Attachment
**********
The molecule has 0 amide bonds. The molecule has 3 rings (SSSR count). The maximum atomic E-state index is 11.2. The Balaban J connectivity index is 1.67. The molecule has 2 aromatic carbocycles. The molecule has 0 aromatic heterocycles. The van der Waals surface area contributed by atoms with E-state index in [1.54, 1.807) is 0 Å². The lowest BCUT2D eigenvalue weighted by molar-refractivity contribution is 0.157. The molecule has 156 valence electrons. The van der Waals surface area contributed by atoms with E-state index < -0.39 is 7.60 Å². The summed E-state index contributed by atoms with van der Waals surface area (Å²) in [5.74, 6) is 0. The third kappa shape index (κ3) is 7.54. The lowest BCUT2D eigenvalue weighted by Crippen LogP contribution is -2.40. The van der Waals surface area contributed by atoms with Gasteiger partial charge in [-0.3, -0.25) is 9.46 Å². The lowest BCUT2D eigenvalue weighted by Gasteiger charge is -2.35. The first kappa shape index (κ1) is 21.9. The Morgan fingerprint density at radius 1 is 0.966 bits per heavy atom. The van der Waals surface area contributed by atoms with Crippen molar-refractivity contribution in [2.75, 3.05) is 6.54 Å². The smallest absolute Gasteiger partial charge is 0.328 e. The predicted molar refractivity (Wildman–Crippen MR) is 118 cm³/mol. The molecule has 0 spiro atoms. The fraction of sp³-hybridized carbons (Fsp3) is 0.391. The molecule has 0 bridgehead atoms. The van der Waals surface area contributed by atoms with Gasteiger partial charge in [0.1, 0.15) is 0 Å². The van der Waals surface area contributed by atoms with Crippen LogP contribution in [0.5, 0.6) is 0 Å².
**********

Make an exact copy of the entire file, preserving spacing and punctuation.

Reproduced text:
The molecule has 0 amide bonds. The molecule has 3 rings (SSSR count). The maximum atomic E-state index is 11.2. The Balaban J connectivity index is 1.67. The molecule has 2 aromatic carbocycles. The molecule has 0 aromatic heterocycles. The van der Waals surface area contributed by atoms with E-state index in [1.54, 1.807) is 0 Å². The lowest BCUT2D eigenvalue weighted by molar-refractivity contribution is 0.157. The molecule has 156 valence electrons. The van der Waals surface area contributed by atoms with E-state index < -0.39 is 7.60 Å². The summed E-state index contributed by atoms with van der Waals surface area (Å²) in [5.74, 6) is 0. The third kappa shape index (κ3) is 7.54. The lowest BCUT2D eigenvalue weighted by Crippen LogP contribution is -2.40. The van der Waals surface area contributed by atoms with Gasteiger partial charge in [-0.3, -0.25) is 9.46 Å². The lowest BCUT2D eigenvalue weighted by Gasteiger charge is -2.35. The first kappa shape index (κ1) is 21.9. The Morgan fingerprint density at radius 1 is 0.966 bits per heavy atom. The van der Waals surface area contributed by atoms with Crippen molar-refractivity contribution in [2.75, 3.05) is 6.54 Å². The smallest absolute Gasteiger partial charge is 0.328 e. The predicted molar refractivity (Wildman–Crippen MR) is 118 cm³/mol. The molecule has 0 spiro atoms. The fraction of sp³-hybridized carbons (Fsp3) is 0.391. The molecule has 0 bridgehead atoms. The van der Waals surface area contributed by atoms with Gasteiger partial charge in [0.1, 0.15) is 0 Å². The van der Waals surface area contributed by atoms with Crippen LogP contribution in [0.5, 0.6) is 0 Å².